Gluten and ailments related to gluten such as celiac disease and gluten sensitivity have received a lot of press over recent years. It seems that more and more people are experiencing some sort of adverse reaction to gluten. Symptoms vary from mild to severe and may include various digestive issues, breathing issues, skin irritation, joint pain, and lethargy.
Recently I’ve been experimenting with getting the gluten out of my diet. I believe cutting gluten gluten has played a strong role in reducing in my various aches and pains, particularly my Achilles and heel pain. Are You Too Sensitive? is a recent article in Outside Magazine that provides some anecdotal evidence to support my observations.
As I mentioned at the start, gluten seems to cause some degree of distress and inflammation in a good number of people. This may not rise to the level of severe illness but it may be perceived as a threat by the nervous system. So now we’ve got dietary stress. Let’s add that to any number of the other stresses we have including job stress, money stress, or even the normally good stress of exercise. Maybe we’re not sleeping all that well–oh and our seasonal allergies are getting to us. At some point all this stress builds and the nervous system senses a building threat. We’ve got a threshold below which we don’t feel pain. Once our stress hits that threshold, things change. The nervous system which is always looking out for our best interest (survival) wants us to reduce this threat level. The result may be pain–an action signal–that will alert you to reduce your stress. And what better way to get our attention than via a nice efficient pathway such as our old back pain, knee pain or foot pain?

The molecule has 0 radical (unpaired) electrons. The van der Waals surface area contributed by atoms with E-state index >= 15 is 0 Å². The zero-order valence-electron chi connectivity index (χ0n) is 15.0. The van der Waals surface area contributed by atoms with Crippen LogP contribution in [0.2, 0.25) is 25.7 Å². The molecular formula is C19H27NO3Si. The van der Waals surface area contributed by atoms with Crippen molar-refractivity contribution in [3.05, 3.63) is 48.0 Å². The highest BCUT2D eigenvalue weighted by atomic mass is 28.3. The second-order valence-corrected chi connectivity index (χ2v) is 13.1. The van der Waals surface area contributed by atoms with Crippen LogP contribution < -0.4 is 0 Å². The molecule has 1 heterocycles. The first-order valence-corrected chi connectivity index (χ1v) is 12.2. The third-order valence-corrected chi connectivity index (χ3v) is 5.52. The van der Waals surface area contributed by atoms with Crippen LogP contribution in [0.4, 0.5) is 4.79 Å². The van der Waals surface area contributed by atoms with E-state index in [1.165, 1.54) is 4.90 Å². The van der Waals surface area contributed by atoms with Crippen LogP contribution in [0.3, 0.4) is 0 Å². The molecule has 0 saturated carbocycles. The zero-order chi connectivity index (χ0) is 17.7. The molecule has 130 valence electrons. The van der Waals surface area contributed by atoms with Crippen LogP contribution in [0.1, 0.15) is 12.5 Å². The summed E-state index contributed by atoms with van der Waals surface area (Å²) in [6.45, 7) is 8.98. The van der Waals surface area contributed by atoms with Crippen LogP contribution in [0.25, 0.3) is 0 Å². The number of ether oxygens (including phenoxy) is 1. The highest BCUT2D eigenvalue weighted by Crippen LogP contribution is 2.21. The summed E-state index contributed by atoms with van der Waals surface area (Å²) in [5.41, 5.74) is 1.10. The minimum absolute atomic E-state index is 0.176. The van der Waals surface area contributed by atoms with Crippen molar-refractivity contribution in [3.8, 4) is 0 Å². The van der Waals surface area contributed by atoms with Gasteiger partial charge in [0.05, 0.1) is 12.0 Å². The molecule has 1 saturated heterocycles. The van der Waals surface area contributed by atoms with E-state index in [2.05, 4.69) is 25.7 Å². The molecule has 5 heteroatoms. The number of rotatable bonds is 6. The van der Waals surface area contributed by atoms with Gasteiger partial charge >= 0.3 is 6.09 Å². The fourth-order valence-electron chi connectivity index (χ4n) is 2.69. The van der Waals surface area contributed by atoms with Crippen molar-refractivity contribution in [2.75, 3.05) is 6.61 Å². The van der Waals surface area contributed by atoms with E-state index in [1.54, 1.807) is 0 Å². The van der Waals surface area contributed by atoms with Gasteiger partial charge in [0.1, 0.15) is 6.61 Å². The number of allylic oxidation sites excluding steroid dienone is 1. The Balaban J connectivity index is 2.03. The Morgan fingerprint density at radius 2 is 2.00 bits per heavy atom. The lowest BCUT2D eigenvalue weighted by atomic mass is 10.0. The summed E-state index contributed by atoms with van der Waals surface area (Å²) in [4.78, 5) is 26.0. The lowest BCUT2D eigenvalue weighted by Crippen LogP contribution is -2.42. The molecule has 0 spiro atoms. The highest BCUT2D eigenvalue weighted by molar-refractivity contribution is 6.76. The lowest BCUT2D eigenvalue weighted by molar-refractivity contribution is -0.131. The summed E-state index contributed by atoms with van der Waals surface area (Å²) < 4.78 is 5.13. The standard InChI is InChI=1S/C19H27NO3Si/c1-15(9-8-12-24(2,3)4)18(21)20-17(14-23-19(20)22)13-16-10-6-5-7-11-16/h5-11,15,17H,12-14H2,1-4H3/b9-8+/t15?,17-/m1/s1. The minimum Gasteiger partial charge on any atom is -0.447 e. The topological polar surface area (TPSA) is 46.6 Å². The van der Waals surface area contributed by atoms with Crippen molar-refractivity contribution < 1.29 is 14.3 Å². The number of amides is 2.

And gluten is everywhere! Bread, pasta, anything with malt or barley like beer, pancakes, pastries… Gluten is often found in sauces, ketchup, marinades, soy sauce and ice cream. It’s often found in processed meat. (Have a look here for a big long list of gluten-containing products.) So we’re swimming in gluten. While this stuff may not be so bad in small amounts, if we’re constantly consuming it then it may build to a toxic level. This chronically elevated gluten may well then contribute to chronic pain.
In addition to reducing my heel and Achilles pain, I believe getting the gluten out has helped me recover after tough workouts and bike rides. I noticed this maybe a week or so after eliminating gluten. Typically it was easy for me to either lift, ride or run to the point that I’d be sore to some degree for a couple of days. The result was my next workout would be inhibited. Now I can say with certainty that I’m simply not as sore as I used to be. This observation is echoed in the Outside Magazine article:
“That’s old news to Robby Ketchell, the director of sports science for the Garmin-Cervélo pro cycling team. Since 2008, riders have experienced improved post-ride recoveries, which Ketchell attributes to the team’s gluten-free diet. ‘When our guys ride, they’re tearing muscle fibers, and that creates inflammation in their bodies,’ says Ketchell. ‘We need to get rid of that inflammation so they can ride strong the next day. The last thing we want is something that causes more inflammation.'”
So if you’re struggling with chronic pain and you’ve tried many methods to address it, addressing your nutrition–and particularly your consumption of gluten–may be a way to move forward.